The Cost of Inequality: Three Decades of the Super-Rich and the Economy

December 22, 2011

Many people would agree that a society in which a chief executive officer earns not five or 10 but 100 times as much as the average full-time worker is not a fair society. A series of recent studies have argued that fairness is just one of the many costs of inequality - most notably Richard Wilkinson and Kate Pickett's 2009 book The Spirit Level: Why More Equal Societies Almost Always Do Better, which suggests that unequal societies are less healthy and more crime-ridden. On the other hand, defenders of unfettered markets and low taxation tell us that inequality is worth the price because it makes us all better off: the chance to get richer than everyone else is what motivates innovators and entrepreneurs, and we all gain from a society in which Bill Gates has a reason to go to work in the morning.

Stewart Lansley's argument in his new book is that the current high level of inequality isn't keeping to its side of the bargain. Far from assuring steady economic growth, inequality is directly responsible for the current recession, Lansley argues, and he fears it may become a permanent economic state.

There are two lines of argument here. The first is about the absurd extent of deregulation of the financial sector since the early 1980s, and the perverse incentives that the lack of controls created - for CEOs to pursue short-term shareholder value rather than long-term growth and investment, and for investors to gamble with other people's money. Much of this argument has been rehearsed many times over in recent years. John Lanchester's 2010 book, Whoops! Why Everyone Owes Everyone and No-one Can Pay may explain some of the complexities with greater clarity for readers without a background in economics.

In this part of the story inequality is not really itself the root cause of current economic instability, but a consequence of policies (namely financial deregulation) that also had wider implications for the economy. But the resulting inequality had knock-on consequences of its own, and here Lansley adds value, making the forceful case that the rapid rise in wages and profits in the financial sector crowded out other forms of private-sector growth. Why invest in an industry with steady but slow-growing returns when there is a quick buck to make in finance? And why take your engineering degree to work for James Dyson if you can earn four times as much in the City? "Crowding out" is the charge that right-wing economists have long made against the public sector - it's Chancellor George Osborne's reason for the savage public sector cuts of Plan A. That this has happened within the private sector - that financial services may not be our economic saviour as other industries inevitably decline, but may be itself responsible for that decline - is a crucial point to highlight.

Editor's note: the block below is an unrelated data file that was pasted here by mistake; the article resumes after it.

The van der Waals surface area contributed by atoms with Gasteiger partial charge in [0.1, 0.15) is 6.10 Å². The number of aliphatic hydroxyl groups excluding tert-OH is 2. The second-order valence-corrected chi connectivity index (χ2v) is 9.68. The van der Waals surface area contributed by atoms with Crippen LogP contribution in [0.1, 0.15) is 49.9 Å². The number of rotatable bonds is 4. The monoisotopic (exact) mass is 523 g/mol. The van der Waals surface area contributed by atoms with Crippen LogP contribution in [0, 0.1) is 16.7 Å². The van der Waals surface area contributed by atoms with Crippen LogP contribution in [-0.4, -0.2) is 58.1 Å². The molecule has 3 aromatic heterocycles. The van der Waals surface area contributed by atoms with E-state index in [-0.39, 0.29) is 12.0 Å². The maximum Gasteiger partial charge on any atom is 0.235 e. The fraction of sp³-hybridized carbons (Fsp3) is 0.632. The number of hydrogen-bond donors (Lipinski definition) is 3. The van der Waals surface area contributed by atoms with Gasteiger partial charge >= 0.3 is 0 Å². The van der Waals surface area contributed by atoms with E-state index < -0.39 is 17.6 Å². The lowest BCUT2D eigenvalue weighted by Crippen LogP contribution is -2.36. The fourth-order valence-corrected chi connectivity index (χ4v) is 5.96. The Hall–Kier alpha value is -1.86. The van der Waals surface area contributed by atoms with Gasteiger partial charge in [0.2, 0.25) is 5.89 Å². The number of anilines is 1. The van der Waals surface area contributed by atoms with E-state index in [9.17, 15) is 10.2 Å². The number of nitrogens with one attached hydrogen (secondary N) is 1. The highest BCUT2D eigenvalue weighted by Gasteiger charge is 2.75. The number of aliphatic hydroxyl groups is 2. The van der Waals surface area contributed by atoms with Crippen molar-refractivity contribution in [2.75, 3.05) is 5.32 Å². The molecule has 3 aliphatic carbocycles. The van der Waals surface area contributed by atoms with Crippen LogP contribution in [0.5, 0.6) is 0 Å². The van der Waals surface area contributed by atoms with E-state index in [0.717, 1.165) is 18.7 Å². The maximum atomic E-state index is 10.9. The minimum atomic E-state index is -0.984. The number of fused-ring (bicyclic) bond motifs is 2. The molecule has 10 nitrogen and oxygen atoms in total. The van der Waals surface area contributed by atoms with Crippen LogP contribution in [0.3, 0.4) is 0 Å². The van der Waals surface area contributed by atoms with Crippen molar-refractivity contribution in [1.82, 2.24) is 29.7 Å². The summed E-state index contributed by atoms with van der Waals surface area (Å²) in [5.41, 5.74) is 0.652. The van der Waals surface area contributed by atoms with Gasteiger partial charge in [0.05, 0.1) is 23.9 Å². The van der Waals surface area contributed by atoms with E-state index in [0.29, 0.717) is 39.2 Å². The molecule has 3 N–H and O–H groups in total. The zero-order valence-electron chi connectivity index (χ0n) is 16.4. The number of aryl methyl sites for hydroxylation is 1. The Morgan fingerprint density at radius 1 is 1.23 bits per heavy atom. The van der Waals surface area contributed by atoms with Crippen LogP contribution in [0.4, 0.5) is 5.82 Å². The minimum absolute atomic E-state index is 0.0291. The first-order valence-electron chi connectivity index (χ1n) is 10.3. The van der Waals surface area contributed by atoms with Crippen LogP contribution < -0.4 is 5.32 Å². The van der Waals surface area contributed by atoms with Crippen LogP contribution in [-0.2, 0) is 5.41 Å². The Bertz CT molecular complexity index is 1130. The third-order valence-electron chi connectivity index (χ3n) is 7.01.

Lansley's second line of thought is equally compelling. There is no mention of Karl Marx, but Marx might have recognised the thesis that the capitalist system is essentially doomed unless it ensures that workers have enough money to buy the goods they are producing.

A striking graph towards the start of the book shows the falling share of GDP going to wages rather than profits. Steady at around 59 per cent of GDP in the post-war period, the share leapt briefly to 64 per cent in the mid-1970s and has been in decline ever since. This is in part a consequence, Lansley argues, of harsh reductions in union power in the 1980s. While in the post-war period the gains from productivity growth were equally shared between wages and profits, from the early 1980s almost all the gains were captured as profits. The result: on the one hand, huge flows of cash into the pockets of the rich, who need something to do with the money; and on the other hand there is a reduced incentive to invest in production because of the lack of a market. This feeds the financial sector and contributes to destabilising flows of money around the world.

This book has a lot of numbers in it, and a reader could start to feel a little swamped by facts and figures. There are also too many places where a key part of the story is backed up with quotes from a newspaper or a footnote reference to another book (sometimes written by the author himself), and this can be frustrating to the reader who wants rigour without having to consult another book first. Nevertheless, the central arguments of Lansley's book - and the solutions he proposes - deserve a wide hearing and an urgent place on the policy agenda.

The Cost of Inequality: Three Decades of the Super-Rich and the Economy

By Stewart Lansley. Gibson Square, 320pp, £17.99. ISBN 9781908096067. Published October 2011

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